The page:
I’m writing this on the day I’m turning 60 years old. And feeling it, a little. I have a head cold and a bum knee that’s kept me from jogging for going on two months. A fine welcome to senior status.
I’d love to offer some apt reflections on turning over this new chapter, but…I haven’t had enough time to reflect on it yet, and my head is partly under water! Instead of afflicting you with any more of this, I’d like to yield the rest of this space to a fine writer, Frederick Buechner, author of many books of religious fiction, autobiography, theological reflection, etc.
What strikes me is that, although these words are a few decades old, they speak to a sense many of us may have—that Easter has come and gone this year leaving a very anxious world, and our anxious lives, little touched. Not so, Buechner would say:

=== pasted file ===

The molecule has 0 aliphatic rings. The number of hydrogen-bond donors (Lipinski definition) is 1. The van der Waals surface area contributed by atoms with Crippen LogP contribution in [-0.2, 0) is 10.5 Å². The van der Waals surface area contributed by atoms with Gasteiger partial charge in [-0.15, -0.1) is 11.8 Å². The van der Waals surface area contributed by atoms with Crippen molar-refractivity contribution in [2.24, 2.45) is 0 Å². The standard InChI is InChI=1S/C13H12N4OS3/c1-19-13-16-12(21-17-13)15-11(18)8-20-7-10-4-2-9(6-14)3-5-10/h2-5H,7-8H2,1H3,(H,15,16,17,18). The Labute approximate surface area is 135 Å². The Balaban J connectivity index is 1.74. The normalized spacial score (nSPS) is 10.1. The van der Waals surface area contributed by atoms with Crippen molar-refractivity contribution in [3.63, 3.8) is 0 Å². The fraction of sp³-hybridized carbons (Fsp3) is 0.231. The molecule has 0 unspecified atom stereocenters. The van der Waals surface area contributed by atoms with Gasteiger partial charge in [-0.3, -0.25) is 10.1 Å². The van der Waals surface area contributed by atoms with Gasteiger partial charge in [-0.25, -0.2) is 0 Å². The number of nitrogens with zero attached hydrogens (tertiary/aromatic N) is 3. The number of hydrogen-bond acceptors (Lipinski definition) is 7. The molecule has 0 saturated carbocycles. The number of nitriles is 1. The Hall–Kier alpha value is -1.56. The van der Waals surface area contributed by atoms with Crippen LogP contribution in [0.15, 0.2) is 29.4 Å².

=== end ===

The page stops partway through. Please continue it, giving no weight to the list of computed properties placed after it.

Anxiety and fear are what we know best in this fantastic century of ours. Wars and rumors of wars. From civilization itself to what seemed the most unalterable values of the past, everything is threatened or already in ruins. We have heard so much tragic news that when the news is good we cannot hear it.
But the proclamation of Easter Day is that all is well. And as a Christian, I say this not with the easy optimism of one who has never known a time when all was not well but as one who has faced the cross in all its obscenity as well as in all its glory, who has known one way or another what it is like to live separated from God. In the end, his will, not ours, is done. Love is the victor. Death is not the end. The end is life. His life and our lives through him, in him. Existence has greater depths of beauty, mystery, and benediction than the wildest visionary has ever dared to dream. Christ our Lord has risen.
Amen, and peace,